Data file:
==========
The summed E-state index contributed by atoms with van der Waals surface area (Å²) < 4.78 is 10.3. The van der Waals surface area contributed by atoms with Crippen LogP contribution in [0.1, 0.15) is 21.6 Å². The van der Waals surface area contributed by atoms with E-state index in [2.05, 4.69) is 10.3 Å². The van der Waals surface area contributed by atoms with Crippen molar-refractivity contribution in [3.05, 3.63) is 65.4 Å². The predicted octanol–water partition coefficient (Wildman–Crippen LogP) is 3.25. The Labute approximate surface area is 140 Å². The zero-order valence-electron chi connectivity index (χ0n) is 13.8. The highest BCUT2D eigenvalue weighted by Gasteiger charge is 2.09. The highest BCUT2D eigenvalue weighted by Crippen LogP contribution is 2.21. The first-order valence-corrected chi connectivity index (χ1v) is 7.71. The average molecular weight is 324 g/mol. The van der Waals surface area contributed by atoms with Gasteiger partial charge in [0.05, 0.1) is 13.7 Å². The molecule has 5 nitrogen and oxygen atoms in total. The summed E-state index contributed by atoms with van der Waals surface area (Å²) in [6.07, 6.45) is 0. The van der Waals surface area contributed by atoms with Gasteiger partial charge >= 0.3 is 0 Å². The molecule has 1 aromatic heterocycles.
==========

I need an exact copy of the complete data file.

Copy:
The summed E-state index contributed by atoms with van der Waals surface area (Å²) < 4.78 is 10.3. The van der Waals surface area contributed by atoms with Crippen LogP contribution in [0.1, 0.15) is 21.6 Å². The van der Waals surface area contributed by atoms with E-state index in [2.05, 4.69) is 10.3 Å². The van der Waals surface area contributed by atoms with Crippen molar-refractivity contribution in [3.05, 3.63) is 65.4 Å². The predicted octanol–water partition coefficient (Wildman–Crippen LogP) is 3.25. The Labute approximate surface area is 140 Å². The zero-order valence-electron chi connectivity index (χ0n) is 13.8. The highest BCUT2D eigenvalue weighted by Gasteiger charge is 2.09. The highest BCUT2D eigenvalue weighted by Crippen LogP contribution is 2.21. The first-order valence-corrected chi connectivity index (χ1v) is 7.71. The average molecular weight is 324 g/mol. The van der Waals surface area contributed by atoms with Gasteiger partial charge in [0.05, 0.1) is 13.7 Å². The molecule has 5 nitrogen and oxygen atoms in total. The summed E-state index contributed by atoms with van der Waals surface area (Å²) in [6.07, 6.45) is 0. The van der Waals surface area contributed by atoms with Gasteiger partial charge >= 0.3 is 0 Å². The molecule has 1 aromatic heterocycles.